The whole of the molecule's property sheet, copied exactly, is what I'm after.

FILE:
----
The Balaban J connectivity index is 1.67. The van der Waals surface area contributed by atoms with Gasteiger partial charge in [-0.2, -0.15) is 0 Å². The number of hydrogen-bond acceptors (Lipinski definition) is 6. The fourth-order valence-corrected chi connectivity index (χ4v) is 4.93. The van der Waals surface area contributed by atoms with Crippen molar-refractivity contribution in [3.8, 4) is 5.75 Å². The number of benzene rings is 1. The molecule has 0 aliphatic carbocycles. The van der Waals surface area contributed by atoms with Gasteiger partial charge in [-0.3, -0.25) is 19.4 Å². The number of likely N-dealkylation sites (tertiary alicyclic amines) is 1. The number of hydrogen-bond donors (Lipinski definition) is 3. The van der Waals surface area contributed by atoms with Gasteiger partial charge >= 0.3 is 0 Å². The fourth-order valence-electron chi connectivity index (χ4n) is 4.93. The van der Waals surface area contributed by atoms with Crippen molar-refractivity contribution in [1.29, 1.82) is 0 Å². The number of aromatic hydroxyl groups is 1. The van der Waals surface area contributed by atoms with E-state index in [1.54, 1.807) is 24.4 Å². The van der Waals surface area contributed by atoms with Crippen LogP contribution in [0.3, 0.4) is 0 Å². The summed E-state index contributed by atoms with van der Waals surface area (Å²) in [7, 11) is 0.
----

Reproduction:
The Balaban J connectivity index is 1.67. The van der Waals surface area contributed by atoms with Gasteiger partial charge in [-0.2, -0.15) is 0 Å². The number of hydrogen-bond acceptors (Lipinski definition) is 6. The fourth-order valence-corrected chi connectivity index (χ4v) is 4.93. The van der Waals surface area contributed by atoms with Crippen molar-refractivity contribution in [3.8, 4) is 5.75 Å². The number of benzene rings is 1. The molecule has 0 aliphatic carbocycles. The van der Waals surface area contributed by atoms with Gasteiger partial charge in [-0.3, -0.25) is 19.4 Å². The number of likely N-dealkylation sites (tertiary alicyclic amines) is 1. The number of hydrogen-bond donors (Lipinski definition) is 3. The van der Waals surface area contributed by atoms with Gasteiger partial charge >= 0.3 is 0 Å². The fourth-order valence-electron chi connectivity index (χ4n) is 4.93. The van der Waals surface area contributed by atoms with Crippen molar-refractivity contribution in [1.29, 1.82) is 0 Å². The number of aromatic hydroxyl groups is 1. The van der Waals surface area contributed by atoms with E-state index in [1.54, 1.807) is 24.4 Å². The van der Waals surface area contributed by atoms with Crippen LogP contribution in [0.3, 0.4) is 0 Å². The summed E-state index contributed by atoms with van der Waals surface area (Å²) in [7, 11) is 0.